Still, the BBC isn't a charity and is entitled to its money. And how is to get it if it cannot use the weight of the law to demand it? That's the big question.
The first level of farce in this is that a fine of £1,000 for not being able to pay a licence fee of £145.50 is hardly going to get paid, either. Those who can't afford the smaller sum certainly can't afford the larger one.
The next level of farce is that putting someone in jail for not paying the fine costs more than the fine itself would cover. It costs more than £35,000 a year to keep someone in jail, somewhere around £800 per day.
If the Government paid the licence fee for those defaulters, it would be saving money. The argument against that is that the penalty deters other likely defaulters.
Maybe it does. Maybe it would make more sense to write off bad debts and spread the burden among those who can afford it. Unfair, of course, but possibly much cheaper all-round than imprisoning defaulters.
The next level of farce is that jailing people for not paying their licence fee clogs up the prison system. The Belfast Telegraph disclosed this week that a quarter of all criminal prosecutions are for failure to pay the fine imposed for not paying the licence fee. This is madness.
Every time you hear an argument for expansion of the prisons and for more money to be poured into policing and crime prevention, just remember that a huge saving could be made for a start by the expedient of telling the BBC to raise its money in some other way... or to stop pursuing those who can't pay.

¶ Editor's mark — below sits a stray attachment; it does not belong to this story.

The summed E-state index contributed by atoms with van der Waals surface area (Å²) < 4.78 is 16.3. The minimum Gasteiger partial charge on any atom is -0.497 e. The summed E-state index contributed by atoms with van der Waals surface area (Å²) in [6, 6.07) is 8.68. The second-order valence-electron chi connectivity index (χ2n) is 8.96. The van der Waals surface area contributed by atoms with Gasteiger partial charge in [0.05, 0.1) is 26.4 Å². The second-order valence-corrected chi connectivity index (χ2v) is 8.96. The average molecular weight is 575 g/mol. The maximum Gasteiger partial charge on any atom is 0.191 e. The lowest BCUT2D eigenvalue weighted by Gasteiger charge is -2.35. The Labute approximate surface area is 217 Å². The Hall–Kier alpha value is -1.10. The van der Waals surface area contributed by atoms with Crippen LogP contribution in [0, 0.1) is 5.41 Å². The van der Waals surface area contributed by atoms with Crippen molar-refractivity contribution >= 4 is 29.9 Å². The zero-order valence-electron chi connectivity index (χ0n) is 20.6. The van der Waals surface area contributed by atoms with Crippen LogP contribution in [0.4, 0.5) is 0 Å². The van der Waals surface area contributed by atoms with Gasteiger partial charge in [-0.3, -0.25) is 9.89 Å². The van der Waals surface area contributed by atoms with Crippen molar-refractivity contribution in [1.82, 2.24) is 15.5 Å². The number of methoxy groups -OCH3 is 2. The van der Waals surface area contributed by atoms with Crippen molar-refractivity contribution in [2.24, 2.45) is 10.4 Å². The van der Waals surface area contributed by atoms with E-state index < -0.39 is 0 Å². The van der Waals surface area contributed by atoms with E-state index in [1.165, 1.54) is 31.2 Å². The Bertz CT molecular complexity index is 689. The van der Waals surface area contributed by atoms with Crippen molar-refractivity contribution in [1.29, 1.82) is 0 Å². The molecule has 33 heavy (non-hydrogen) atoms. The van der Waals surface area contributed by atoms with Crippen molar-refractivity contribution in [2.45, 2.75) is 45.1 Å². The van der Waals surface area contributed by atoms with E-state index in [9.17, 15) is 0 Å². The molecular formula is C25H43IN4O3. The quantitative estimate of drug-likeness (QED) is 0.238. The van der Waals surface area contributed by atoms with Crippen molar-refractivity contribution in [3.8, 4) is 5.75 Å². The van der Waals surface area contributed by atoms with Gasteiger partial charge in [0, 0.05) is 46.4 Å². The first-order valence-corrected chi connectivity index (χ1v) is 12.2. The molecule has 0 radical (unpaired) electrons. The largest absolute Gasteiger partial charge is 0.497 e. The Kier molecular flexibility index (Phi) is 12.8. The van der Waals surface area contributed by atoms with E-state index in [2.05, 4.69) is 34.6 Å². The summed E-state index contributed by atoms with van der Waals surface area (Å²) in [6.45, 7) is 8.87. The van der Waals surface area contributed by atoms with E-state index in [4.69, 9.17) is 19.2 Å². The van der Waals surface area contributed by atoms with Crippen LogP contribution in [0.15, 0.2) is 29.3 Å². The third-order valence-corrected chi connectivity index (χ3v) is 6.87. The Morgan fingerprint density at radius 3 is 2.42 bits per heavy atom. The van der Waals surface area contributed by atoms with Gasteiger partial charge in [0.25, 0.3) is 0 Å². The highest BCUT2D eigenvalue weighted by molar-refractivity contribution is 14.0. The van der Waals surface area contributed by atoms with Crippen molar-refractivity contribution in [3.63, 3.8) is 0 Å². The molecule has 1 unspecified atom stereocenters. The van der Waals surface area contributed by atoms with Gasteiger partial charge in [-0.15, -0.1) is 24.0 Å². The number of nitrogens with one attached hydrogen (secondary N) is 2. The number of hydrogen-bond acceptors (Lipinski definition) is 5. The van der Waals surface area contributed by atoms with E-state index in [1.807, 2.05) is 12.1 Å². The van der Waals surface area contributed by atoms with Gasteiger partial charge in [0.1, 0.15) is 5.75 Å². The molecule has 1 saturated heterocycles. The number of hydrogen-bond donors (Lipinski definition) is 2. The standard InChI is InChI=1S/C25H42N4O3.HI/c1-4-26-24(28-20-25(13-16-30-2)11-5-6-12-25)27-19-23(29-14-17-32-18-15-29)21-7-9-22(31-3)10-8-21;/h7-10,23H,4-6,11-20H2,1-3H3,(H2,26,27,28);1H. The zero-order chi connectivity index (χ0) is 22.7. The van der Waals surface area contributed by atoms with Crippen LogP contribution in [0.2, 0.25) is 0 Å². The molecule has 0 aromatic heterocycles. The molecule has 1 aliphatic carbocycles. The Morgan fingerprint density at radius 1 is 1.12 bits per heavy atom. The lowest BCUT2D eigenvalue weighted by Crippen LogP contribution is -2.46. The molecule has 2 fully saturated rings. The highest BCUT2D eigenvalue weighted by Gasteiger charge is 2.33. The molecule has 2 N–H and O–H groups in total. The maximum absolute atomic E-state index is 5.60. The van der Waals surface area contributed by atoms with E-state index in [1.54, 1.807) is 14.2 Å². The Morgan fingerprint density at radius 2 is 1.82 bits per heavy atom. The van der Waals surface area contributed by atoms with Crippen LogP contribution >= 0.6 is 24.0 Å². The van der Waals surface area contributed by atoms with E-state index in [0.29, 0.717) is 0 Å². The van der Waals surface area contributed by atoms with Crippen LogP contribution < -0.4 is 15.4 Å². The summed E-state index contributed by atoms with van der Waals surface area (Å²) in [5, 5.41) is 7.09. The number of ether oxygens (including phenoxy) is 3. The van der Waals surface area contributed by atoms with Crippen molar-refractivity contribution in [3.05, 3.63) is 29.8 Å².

The next time a politician comes canvassing to your door and promises to get more prisons built, say you've got a cheaper idea: stop imprisoning people for not paying the TV licence fee.
We are not used to thinking of the BBC as a voracious institution. Its brand character is homely and respected. It is called Auntie. Auntie sits in the corner in all our homes. Yet, as the Belfast Telegraph reveals today, this BBC sends out up to 3,500 letters every working day to households in Northern Ireland, reminding us to buy a TV licence and reminding us of the £1,000 fine if we don't. Around 2.3 million letters were posted in the last three years.
The mass mailouts cost the BBC almost £500,000 - equivalent to 3,400 licence fees, even though only a small minority among us dodge the £145.50 charge.
And, true, some put the letter behind the clock to think about it later, or bin it straight away, expecting never to get caught out.
And some marshal arguments against the need to pay since they only watch other channels. And haven't they got a point?
Some put it off because they can't afford it this week. And then they can't afford it next week, either.
It should not be beyond the imagination of the BBC and others to devise better means, if not for funding the corporation, then at least for managing those who can't - or won't - pay, whether through denial of service or other constraints.
There is something horribly Victorian about the idea that the prison system should be the back-up for the debt collector.
It's such a stark anomaly that, in other circumstances, you might expect Panorama or Spotlight to highlight the crudeness and the injustice of it.